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File accuracy and security are critical -- especially, in remote work environments. File sync and backup are two related, yet unique, approaches that support these tasks.
To grasp the key differences between file sync vs. backup, consider their respective uses, benefits and drawbacks.
When productivity tops protection
File syncing can just barely be called data protection -- it's more about productivity enhancement, said John Annand, infrastructure and operations research director at Info-Tech Research Group, an IT research and advisory firm.
Sync enables a local file to remain fully consistent with a master copy of the same file, stored remotely, in as close to real time as possible.
"When the two [files] drift, sync uses time stamps and permissions to reconcile and reestablish a single consistent file," Annand said.
File sync typically requires the use of a syncing and sharing service. Files update on the fly, usually continuously. A true backup, however, ensures files and folders regularly and permanently copy from one location to another, such as to a hard drive, tape drive or the cloud, which creates a permanent record -- a snapshot of a file or folder at a specific moment in time.
While a file sync offers only minimal backup protection, it does benefit multiple parties, regardless of their location.
"It can be very useful for the sales executive who wants to work on her quarterly fiscal projections while on an airplane, and equally useful for all of her field reps, who can get the latest copy of the sales pitch notes as soon as her laptop gets out of airplane mode," Annand said.
Despite its backup limitations, syncing does provide bare-bones data protection when organizations use it alongside trusted devices.
"[File sync] offers itself as a protection tool for data when you have strong passwords for data access and sharing," said Eric McGee, senior network engineer at colocation service provider TRG Datacenters. "Also, file syncing is safe when you don't blindly sync each and every file on a device and make sure there is an organized way of data management."
John AnnandInfrastructure and operations research director, Info-Tech Research Group
Leading real-time file syncing services include Dropbox, Google Drive and Microsoft OneDrive.
You can't beat backups
In comparisons of a file sync vs. backup, one stands alone as the fundamental data protection technology -- both in the workplace and at home. Complete, scheduled backups to local media or the cloud enable an organization to rescue data at a future date from a host of anticipated and unforeseen conditions, including hardware failure, software crashes, internal and external attacks, and data rot.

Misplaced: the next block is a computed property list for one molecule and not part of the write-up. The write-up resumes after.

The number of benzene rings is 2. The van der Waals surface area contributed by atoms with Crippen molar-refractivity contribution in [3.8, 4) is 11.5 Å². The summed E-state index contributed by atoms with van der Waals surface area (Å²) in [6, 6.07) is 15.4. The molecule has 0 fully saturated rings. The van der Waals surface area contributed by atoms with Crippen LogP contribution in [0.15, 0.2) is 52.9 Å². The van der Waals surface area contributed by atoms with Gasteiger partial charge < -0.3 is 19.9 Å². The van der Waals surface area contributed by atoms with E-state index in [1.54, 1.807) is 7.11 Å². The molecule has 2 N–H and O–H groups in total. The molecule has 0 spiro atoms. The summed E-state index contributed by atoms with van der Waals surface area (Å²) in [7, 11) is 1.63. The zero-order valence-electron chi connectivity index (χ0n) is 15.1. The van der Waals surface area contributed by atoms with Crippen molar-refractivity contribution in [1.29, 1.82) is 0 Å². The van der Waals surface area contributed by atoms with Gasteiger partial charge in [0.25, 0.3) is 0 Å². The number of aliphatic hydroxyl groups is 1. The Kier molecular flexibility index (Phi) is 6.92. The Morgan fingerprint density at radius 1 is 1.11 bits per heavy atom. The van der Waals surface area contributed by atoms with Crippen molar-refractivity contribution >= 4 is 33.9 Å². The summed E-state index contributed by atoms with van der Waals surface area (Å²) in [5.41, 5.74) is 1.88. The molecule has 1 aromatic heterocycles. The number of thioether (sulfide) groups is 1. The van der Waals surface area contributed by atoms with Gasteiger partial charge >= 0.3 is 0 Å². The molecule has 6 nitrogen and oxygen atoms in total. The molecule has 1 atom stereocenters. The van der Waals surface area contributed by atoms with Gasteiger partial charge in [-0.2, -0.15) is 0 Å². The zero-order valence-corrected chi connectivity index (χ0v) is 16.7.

"Backup is the last line of defense for all of them," Annand said.
Popular cloud-based backup services, easily accessible to home workers, include Carbonite, IDrive, SOS Online Backup and Acronis True Image. Employees may also have remote access to their enterprise's cloud backup service. Mac users, meanwhile, can take advantage of their systems' Time Machine application, which automatically creates regularly scheduled backups to a hard drive or solid-state storage device.
If organizations store multiple backups across several independent platforms, the chances of all those systems failing simultaneously and losing every file copy is mathematically remote. Products -- such as the tools mentioned above -- simplify the management of multiple file copies across systems and various points in time.
"Users are no longer limited to the simple idea that the latest version is the truest," Annand said. "Users can select [to] restore from as many points in time as they've cared to previously define."
To further protect files, remote users should purchase an external hard drive or solid-state storage device to back up their files at home, said Michael Puldy, founder and CEO of business and IT resilience advisory firm Puldy Resiliency Partners.
High vulnerability to ransomware attacks is a significant disadvantage to syncing technology and a key piece of file sync vs. backup analysis. Although ransomware can easily corrupt both synced and backup files, regularly scheduled backups can save the day.
"It's highly possible an older backup, such as a backup made seven days ago, is fully accessible," Puldy said.